This technique is handy when we get a refcursor from a stored procedure, so we cannot use cursor’s FOR LOOP.
We need to define a variable to be used for fetching the cursor.
TYPE dept_info_rt IS RECORD ( dept_name VARCHAR2(100), dept_number NUMBER, emp_count NUMBER, manager_name VARCHAR2(100), budget NUMBER, location VARCHAR2(100) ); v_rec dept_info_rt;
If we had a view (vw_dept) with all these fields, we could define the record variable using the %ROWTYPE attribute:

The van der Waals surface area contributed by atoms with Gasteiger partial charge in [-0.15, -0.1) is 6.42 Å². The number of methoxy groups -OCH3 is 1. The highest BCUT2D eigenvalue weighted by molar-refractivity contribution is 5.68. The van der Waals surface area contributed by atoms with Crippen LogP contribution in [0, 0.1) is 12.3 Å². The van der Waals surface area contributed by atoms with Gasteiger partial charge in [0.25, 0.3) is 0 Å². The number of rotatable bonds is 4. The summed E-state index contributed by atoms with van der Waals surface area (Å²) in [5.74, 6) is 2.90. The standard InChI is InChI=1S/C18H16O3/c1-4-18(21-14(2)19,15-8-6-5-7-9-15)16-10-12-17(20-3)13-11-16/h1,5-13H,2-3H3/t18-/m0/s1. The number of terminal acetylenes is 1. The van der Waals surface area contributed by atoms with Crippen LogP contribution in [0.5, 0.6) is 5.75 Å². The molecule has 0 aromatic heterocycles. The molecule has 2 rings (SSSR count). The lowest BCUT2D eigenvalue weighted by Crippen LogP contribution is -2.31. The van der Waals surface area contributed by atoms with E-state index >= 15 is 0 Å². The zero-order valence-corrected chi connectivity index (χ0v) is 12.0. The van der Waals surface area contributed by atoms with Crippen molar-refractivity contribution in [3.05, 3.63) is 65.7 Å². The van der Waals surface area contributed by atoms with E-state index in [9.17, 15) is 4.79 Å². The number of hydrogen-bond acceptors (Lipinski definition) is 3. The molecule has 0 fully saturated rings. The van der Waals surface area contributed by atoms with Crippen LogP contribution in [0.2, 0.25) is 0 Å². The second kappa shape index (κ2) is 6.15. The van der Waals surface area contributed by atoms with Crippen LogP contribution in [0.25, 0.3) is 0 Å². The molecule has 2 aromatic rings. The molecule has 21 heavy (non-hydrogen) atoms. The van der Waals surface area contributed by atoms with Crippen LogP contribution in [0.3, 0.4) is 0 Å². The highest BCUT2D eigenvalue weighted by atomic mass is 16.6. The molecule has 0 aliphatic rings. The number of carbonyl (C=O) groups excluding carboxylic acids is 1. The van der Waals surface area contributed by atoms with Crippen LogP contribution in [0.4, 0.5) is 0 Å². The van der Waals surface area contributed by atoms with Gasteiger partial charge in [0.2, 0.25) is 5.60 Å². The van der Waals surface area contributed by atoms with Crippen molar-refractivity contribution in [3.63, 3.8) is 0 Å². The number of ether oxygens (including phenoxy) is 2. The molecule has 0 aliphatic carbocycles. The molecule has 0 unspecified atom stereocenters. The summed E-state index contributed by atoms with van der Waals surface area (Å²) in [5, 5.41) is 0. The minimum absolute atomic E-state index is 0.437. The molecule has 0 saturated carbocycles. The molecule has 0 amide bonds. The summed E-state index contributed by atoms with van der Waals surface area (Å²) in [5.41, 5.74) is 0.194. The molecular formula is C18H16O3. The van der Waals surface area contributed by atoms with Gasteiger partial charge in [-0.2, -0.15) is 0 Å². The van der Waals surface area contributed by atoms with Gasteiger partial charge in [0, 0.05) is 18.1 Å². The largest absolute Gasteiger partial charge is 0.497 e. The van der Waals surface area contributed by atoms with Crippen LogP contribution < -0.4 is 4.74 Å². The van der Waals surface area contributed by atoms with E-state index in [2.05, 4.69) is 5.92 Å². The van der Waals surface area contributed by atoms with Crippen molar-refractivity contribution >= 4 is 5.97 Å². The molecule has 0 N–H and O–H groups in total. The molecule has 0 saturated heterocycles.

As a good alternative to a view in this case, we can use a custom cursor:
CURSOR c IS SELECT dname as dept_name, deptno AS dept_number, 1 AS emp_count, ename AS manager_name, sal as budget, loc AS location FROM emp JOIN dept USING (deptno) WHERE 1=2; v_rec c%ROWTYPE;
As we can see, the cursor perfectly substitutes the view for our fetching needs.
For more tricks and cool techniques check my book “Oracle SQL Tricks and Workarounds” for instructions.